New Zealand National Party
National formed in 1936 through amalgamation of conservative and liberal parties, Reform and United respectively. Judith Collins has served as the leader of the National Party andLeader of the Opposition since 14 July 2020. National has governed for five periods during the 20th and 21st centuries, and as of 2015 has spent more time in government than any other New Zealand party.
About New Zealand National Party in brief
The New Zealand National Party is a centre-right political party in New Zealand. National formed in 1936 through amalgamation of conservative and liberal parties, Reform and United respectively. It is one of two major parties that largely dominate contemporary New Zealand politics, alongside its traditional rival, the Labour Party. National has governed for five periods during the 20th and 21st centuries, and as of 2015 has spent more time in government than any other New Zealand party. At the 2017 general election the party gained 44. 4 percent of the party vote and won 56 seats, making it then the largest caucus in the House of Representatives. Judith Collins has served as the leader of the National Party andLeader of the Opposition since 14 July 2020. National was most recently in government from 2008 to 2017 under John Key and Bill English. It governed with support from the centrist United Future, the classical-liberal ACT Party and the indigenous-rights-based Māori Party. The National Party was formed in May 1936 as the result of a merger between the United Party and the Reform Party. Its roots go considerably further back. Historically, the Liberal and Reform parties had competed against each other, but from 1931 until 1935 a United–Reform Coalition held power in New Zealander. National’s predecessors had previously formed a coalition against the growing labour movement. The party’s platform shifted from moderate economic liberalism to increased emphasis on state interventionism during Robert Muldoon’s National government from 1975 to 1984.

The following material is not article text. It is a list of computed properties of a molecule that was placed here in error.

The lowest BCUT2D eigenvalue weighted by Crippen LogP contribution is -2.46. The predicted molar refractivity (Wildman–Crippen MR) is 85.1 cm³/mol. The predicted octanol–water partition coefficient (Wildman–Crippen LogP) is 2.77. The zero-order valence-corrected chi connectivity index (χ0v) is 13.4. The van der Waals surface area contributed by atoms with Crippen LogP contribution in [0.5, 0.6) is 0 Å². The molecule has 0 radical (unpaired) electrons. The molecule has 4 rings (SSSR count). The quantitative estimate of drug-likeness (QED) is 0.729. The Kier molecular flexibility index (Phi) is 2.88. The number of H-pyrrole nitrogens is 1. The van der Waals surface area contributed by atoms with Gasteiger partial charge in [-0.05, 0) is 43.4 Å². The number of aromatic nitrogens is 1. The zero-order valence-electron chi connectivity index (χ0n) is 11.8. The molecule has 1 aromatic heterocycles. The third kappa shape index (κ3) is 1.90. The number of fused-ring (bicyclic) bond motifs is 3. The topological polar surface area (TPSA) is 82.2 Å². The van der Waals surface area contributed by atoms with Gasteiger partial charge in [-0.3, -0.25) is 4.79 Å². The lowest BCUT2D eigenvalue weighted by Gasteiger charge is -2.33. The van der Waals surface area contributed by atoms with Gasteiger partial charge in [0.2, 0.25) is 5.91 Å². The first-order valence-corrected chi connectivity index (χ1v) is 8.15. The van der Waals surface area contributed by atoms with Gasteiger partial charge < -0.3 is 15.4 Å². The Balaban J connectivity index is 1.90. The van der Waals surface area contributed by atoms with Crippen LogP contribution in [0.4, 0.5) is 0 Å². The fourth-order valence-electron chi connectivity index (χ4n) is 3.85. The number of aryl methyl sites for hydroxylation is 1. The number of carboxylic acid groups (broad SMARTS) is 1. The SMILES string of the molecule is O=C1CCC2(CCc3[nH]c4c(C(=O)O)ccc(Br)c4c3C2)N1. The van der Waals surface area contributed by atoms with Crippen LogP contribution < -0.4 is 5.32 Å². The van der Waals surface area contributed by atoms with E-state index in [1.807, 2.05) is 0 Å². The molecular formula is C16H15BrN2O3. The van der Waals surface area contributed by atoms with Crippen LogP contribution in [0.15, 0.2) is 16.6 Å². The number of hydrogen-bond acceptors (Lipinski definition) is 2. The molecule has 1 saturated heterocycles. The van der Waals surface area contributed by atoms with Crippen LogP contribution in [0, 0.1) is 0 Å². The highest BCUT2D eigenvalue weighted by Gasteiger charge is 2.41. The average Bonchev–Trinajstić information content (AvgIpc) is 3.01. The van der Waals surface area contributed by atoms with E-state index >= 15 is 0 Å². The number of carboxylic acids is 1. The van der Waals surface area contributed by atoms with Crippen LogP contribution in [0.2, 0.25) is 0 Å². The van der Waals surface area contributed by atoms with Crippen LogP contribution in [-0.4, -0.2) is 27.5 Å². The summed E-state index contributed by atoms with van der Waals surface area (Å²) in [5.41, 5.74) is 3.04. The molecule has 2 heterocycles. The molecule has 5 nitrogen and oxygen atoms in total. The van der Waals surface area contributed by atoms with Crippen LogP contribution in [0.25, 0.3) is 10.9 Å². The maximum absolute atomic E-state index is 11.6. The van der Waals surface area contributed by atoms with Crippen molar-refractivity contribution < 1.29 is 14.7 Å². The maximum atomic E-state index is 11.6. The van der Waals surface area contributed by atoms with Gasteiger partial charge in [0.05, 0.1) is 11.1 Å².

National Party leader Jenny Shipley became New Zealand’s first female prime minister in 1997; her government was defeated by a Labour-led coalition in 1999. In the 1943 election, National’s majority was reduced to unseat after the election, but it remained in power after the 1946 election. However the party also failed to win a seat in the New Zealand general election in 1949, and after the 1949 election in 1946, National failed to gain unseat unseat in the 1949 general election. The new party split the conservative vote and aided Labour’s victory. In hopes of countering Labour’s rise, United and Reform decided to turn their alliance into a single party. This party, the New NZ National Party, was formed at a meeting held in Wellington on 13 and 14 May 1936. Erstwhile members of the United and reform parties made up the bulk of the new party. The United Party’s last leader, George Forbes, Prime Minister from 1930 until 1935, opened the conference; he served as Leader of the opposition from May until November, when former Reform MP Adam Hamilton was elected the first leader. He got the top job because of a compromise between Forbes and Reform leader Gordon Coates, neither of whom wished to serve under the other. Hamilton, however, failed to counter Labour’s popular Prime Minister, Joseph Savage, in 1938. In 1940, Hamilton replaced Hamilton as the party’s deputy prime minister. In 1942, Hamilton’s deputy MP Bert Kyle resigned in protest at the behaviour of Holland and the new organisation and the party became the new National Party.